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The standard framework to analyze games with incomplete information models players as if they form beliefs about their opponents’ beliefs about their opponents’ beliefs and so on, that is, as if players have an infinite depth of reasoning. This strong assumption has nontrivial implications, as is well known. This paper therefore generalizes the type spaces introduced by Harsanyi (1967–1968) so that players can have a finite depth of reasoning. The innovation is that players can have a coarse perception of the higherorder beliefs of other players, thus formalizing the small world idea of Savage (1954) in a typespace context. Unlike in other models of finiteorder reasoning, players with a finite depth of reasoning can have nontrivial higherorder beliefs about certain events. Intuitively, some higherorder events are generated by events of lower orders, making it possible for players to reason about them, even if they have a finite depth.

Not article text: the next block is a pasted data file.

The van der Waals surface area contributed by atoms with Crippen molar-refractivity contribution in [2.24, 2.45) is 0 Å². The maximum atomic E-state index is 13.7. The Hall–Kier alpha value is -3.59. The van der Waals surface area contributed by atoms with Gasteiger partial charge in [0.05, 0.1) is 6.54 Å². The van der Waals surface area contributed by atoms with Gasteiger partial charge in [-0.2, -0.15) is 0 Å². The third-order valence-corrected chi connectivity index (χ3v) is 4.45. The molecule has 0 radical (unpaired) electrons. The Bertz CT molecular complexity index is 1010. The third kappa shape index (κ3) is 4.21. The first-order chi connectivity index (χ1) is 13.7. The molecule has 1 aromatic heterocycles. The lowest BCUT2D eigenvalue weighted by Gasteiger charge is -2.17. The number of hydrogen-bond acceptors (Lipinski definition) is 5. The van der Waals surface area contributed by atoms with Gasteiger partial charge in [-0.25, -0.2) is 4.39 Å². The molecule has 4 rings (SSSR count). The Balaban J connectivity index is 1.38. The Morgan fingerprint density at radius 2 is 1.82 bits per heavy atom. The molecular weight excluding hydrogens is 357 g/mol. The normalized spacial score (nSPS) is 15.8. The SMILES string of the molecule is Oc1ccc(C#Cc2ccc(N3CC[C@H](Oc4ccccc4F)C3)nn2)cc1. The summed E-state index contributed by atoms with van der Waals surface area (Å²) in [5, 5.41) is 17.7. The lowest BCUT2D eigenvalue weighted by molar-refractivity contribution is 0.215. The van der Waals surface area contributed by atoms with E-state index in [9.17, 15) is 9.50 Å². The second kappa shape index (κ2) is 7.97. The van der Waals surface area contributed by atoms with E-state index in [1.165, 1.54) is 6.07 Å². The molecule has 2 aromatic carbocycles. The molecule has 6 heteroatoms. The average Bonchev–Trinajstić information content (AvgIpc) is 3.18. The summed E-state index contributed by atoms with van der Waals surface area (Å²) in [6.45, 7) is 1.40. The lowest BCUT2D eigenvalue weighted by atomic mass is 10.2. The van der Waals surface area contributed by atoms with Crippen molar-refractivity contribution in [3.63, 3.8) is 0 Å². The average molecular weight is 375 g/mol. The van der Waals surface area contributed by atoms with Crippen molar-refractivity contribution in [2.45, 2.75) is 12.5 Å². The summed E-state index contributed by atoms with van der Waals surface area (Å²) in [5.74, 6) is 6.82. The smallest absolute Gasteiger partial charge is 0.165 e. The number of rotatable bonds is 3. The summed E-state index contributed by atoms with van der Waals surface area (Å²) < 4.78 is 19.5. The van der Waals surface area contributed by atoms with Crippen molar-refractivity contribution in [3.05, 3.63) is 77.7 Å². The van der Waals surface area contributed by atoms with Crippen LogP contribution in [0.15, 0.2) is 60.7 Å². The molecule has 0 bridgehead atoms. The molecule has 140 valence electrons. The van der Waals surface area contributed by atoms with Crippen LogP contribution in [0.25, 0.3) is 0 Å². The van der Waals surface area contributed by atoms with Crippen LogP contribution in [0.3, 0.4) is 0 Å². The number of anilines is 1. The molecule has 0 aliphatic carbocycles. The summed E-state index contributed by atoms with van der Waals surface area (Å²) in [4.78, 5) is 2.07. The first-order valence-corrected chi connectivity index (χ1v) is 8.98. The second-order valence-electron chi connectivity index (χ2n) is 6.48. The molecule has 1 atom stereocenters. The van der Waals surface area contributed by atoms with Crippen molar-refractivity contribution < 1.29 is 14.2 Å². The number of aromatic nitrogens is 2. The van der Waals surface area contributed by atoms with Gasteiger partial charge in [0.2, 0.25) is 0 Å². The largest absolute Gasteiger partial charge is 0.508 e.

Common Knowledge and Interactive Behaviors: A Survey
 European Journal of Economic and Social Systems
"... 1I am grateful to Bernard Walliser for enriching discussions and helpful comments during the thematic school on cognitive economics ( Île de Berder, May 14–19, 2000). I also thank Patrick Cohendet, Marc Willinger, Murat Yıldızo˘glu and Anthony Ziegelmeyer for critically reading the manuscript. An ea ..."
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Cited by 4 (0 self)
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1I am grateful to Bernard Walliser for enriching discussions and helpful comments during the thematic school on cognitive economics ( Île de Berder, May 14–19, 2000). I also thank Patrick Cohendet, Marc Willinger, Murat Yıldızo˘glu and Anthony Ziegelmeyer for critically reading the manuscript. An earlier version of this paper was presented at the second TIPIK Workshop on the